B ETWEEN 1530 and 1534 Henry broke with the papacy. In the next six years he made the breach final by crushing active opposition and by seizing the lands of the monasteries, which he gave, usually at a fair price, to the English gentry. A great revolution was accomplished in a very short time and with remarkably little dislocation of the national affairs. It was achieved, it has been said, by king and parliament working together, and though this is true, there lurk behind the statement two compelling questions. Why did the king and the parliament wish to break away from Rome? How were they able to do it? It may be said at once that the motive force was that of Henry himself, never yet cheated of his desires and blessed with that convenient conscience; that the English king, whose bluff heartiness concealed a commanding intellect as well as egoism alternating unconcernedly between meanness and magnificence, revealed an uncanny ability to use parliament for his own ends; that the king's personal desires harmonized with the aspirations of the most active part of his people. Yet when all this is said, the ease with which the great change was effected demands explanation.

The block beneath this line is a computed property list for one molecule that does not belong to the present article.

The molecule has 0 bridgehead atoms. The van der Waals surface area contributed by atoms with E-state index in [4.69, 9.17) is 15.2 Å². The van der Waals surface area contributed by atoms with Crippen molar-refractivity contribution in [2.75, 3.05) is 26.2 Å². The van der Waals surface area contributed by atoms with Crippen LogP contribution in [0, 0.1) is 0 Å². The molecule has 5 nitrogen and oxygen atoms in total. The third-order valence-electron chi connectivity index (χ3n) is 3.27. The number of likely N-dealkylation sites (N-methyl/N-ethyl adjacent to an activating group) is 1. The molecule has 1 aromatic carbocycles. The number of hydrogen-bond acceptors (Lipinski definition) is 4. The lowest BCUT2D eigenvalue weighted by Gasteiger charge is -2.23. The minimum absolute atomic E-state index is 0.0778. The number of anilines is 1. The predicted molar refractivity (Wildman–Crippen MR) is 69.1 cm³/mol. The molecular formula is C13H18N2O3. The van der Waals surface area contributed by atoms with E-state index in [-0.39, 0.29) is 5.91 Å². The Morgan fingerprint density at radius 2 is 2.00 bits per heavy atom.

The first explanation lies in the atmosphere of the period. Revolution was in the air. Everywhere the facts were in rebellion against the theories and the waves of criticism were beating on the rock which, for so many centuries, had been a sure foundation of European society. Examined from a realist point of view the church no longer appeared as a divinely appointed reproduction of the ordered beauty of heaven. It seemed to be a human institution whose servants did not practice the righteousness which they preached and whose services and sacraments did not bring spiritual security even to those who obeyed its teaching to the best of their power.
The church was not in a healthy way; its standard of morality was not sufficiently above that of the world of laymen to justify the great privileges which it held. Often benefices had come to be regarded as the apanages of noble and gentle families; unspiritual men were appointed, and irregular marriages were